The rain in the past days might have spoilt some summer events, yet it also brought some relief in other quarters. Indeed, public discourse that featured quite prominently referred to the rain’s cleaning of the streets, pavements, beaches and promenades.

Malta does not seem to be coping with the increased volume of waste littering every corner of the island, albeit being more pronounced in certain areas. The summer season, where tourism numbers increase, makes matters much worse.

All sort of rubbish is accumulating. Dog pooh, plastic bottles, loose construction bricks, garbage bags galore, odd household appliances, you name it. No wonder Facebook pages dedicated to rubbish are being set up, powered by mobile and smartphone technology.

The accumulation of rubbish adds up to the lot of vacant buildings, including those in a dilapidated state, which have unfortunately become a permanent eyesore in Malta. The same can be said of industrial areas, from Mrieħel to Ħal-Far, parts of which are suitable for film scenes of ruin. Maybe it wasn’t a surprise that Malta was recently chosen for the filming of scenes for a film in war-torn Libya.

The accumulation of rubbish and dilapidation is not only adding up to the uglification of Malta but has other negative impacts too. Think of persons with disability, those with pushchairs and elderly people whose access is impaired due to the occupation of walking spaces by rubbish.

Think of the impact on tourism, a pillar of the Maltese economy. It is true that, quite often, some tourists themselves add to the mess but, if anything, this only means that the problem requires even more attention.

The current state of policymaking and implementation does not help things. Local councils tend to spend a substantial amount of their limited budgets to waste management but the battle is draining their resources. The fact that councils cannot generate revenue and remain dependent on minsters’ priorities for various services does not help.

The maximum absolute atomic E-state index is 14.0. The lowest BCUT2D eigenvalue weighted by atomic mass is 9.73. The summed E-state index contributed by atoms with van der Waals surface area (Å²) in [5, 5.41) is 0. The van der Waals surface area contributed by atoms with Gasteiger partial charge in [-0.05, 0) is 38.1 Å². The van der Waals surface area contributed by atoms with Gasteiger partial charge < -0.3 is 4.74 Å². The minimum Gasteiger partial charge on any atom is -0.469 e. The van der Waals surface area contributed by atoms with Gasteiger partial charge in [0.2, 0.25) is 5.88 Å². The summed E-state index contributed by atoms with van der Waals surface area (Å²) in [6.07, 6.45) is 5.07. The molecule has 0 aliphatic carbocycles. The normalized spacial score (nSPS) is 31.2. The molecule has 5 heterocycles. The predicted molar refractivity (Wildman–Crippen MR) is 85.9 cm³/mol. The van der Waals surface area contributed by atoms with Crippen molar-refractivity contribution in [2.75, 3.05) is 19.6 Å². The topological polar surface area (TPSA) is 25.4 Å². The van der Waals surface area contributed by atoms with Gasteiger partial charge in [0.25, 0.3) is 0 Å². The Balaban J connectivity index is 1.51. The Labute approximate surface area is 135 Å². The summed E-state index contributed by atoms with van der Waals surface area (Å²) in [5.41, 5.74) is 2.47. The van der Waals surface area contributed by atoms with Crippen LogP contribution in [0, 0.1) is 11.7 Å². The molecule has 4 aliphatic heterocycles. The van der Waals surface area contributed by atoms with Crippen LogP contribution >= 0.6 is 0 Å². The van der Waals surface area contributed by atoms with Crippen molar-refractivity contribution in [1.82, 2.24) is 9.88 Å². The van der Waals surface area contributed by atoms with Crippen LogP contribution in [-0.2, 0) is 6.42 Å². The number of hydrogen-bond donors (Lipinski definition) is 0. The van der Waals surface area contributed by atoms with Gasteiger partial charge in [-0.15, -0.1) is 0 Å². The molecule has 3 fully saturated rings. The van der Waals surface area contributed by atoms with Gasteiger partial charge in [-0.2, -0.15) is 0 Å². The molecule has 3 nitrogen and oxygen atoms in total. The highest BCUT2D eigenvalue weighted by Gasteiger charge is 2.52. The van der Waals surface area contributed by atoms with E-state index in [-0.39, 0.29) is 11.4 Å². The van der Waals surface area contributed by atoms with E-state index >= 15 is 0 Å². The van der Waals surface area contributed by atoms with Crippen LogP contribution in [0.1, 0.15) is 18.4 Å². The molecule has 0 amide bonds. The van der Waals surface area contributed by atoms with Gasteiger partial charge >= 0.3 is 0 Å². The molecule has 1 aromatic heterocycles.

Local councils’ battle against waste is draining their resources

Green wardens come at a high expense to local councils, thus making use of their services prohibitive. Such wardens do impose fines on offenders, and rightly so, but enforcement is the exception, not the rule. The upcoming centralisation of wardens within a government entity will not improve matters in terms of local council management.

It would make much more sense to have a decentralised warden system managed by councils, whereby a substantial amount of revenue from fines is used for the benefit of the locality rather than to feed an expanding bureaucracy. Unfortunately, however, subsidiarity does not seem to be on government’s agenda.

The waste problem reveals another challenge for Maltese society: that of having stronger communities.

When people litter public space one notes a lack of civic pride. Dutch anthropologist Jeremy Boissevain had referred to this as “amoral familism” when referring to Malta and I would imagine American sociologist Robert Putnam would relate this to the breakdown of social capital.

In the case of the latter, social networks are threatened by an ever-increasing rise of individualism and unconnected individ-uals. A striking example that many can relate to is having neighbours in apartment blocks putting out garbage bags at untimely hours despite having clear signs in the condominium with rubbish collection times. Or having dog pooh on pavements in front of schools.

The increase in food waste, from milkshakes to half-bitten burgers, from pizza boxes to cans and bottles, is also a main reason why pigeons are increasing at a level almost similar to Alfred Hitchcock’s The Birds. Many people complain about their presence and even about rats roaming the streets at night but what about human behaviour, which is actually attracting such animals?

Hence, investing in education and social capital is just as important as enforcement. The former can have a cultural effect whereas the latter is more immediate, provided that it is not tarnished by political patronage.

The fact that such policy-making is so low on Malta’s national agenda reveals that quality of life is second fiddle to other concerns. I can only sigh when I hear ministers speaking of Malta as a hub of excellence, high worth and what have you.

Michael Briguglio is a sociologist.

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